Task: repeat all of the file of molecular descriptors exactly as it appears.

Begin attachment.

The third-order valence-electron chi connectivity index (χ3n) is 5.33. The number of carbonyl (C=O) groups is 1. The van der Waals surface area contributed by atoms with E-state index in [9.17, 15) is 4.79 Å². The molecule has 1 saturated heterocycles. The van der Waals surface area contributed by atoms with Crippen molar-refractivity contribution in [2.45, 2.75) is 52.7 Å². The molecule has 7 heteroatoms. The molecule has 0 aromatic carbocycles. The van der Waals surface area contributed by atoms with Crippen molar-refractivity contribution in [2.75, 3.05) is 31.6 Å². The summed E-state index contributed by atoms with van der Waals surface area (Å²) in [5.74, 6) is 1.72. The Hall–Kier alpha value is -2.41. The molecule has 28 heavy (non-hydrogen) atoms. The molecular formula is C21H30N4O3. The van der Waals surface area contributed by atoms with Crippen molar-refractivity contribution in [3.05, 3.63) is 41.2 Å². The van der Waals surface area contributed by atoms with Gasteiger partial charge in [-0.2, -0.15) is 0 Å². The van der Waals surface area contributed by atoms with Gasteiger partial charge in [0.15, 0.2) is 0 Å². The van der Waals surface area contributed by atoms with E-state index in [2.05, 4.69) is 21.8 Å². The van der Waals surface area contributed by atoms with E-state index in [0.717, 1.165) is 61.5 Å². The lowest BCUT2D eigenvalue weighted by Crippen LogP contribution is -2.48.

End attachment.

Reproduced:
The third-order valence-electron chi connectivity index (χ3n) is 5.33. The number of carbonyl (C=O) groups is 1. The van der Waals surface area contributed by atoms with E-state index in [9.17, 15) is 4.79 Å². The molecule has 1 saturated heterocycles. The van der Waals surface area contributed by atoms with Crippen molar-refractivity contribution in [2.45, 2.75) is 52.7 Å². The molecule has 7 heteroatoms. The molecule has 0 aromatic carbocycles. The van der Waals surface area contributed by atoms with Crippen molar-refractivity contribution in [2.75, 3.05) is 31.6 Å². The summed E-state index contributed by atoms with van der Waals surface area (Å²) in [5.74, 6) is 1.72. The Hall–Kier alpha value is -2.41. The molecule has 28 heavy (non-hydrogen) atoms. The molecular formula is C21H30N4O3. The van der Waals surface area contributed by atoms with Crippen molar-refractivity contribution in [3.05, 3.63) is 41.2 Å². The van der Waals surface area contributed by atoms with Gasteiger partial charge in [-0.2, -0.15) is 0 Å². The van der Waals surface area contributed by atoms with Gasteiger partial charge in [0.15, 0.2) is 0 Å². The van der Waals surface area contributed by atoms with E-state index in [2.05, 4.69) is 21.8 Å². The van der Waals surface area contributed by atoms with E-state index in [0.717, 1.165) is 61.5 Å². The lowest BCUT2D eigenvalue weighted by Crippen LogP contribution is -2.48.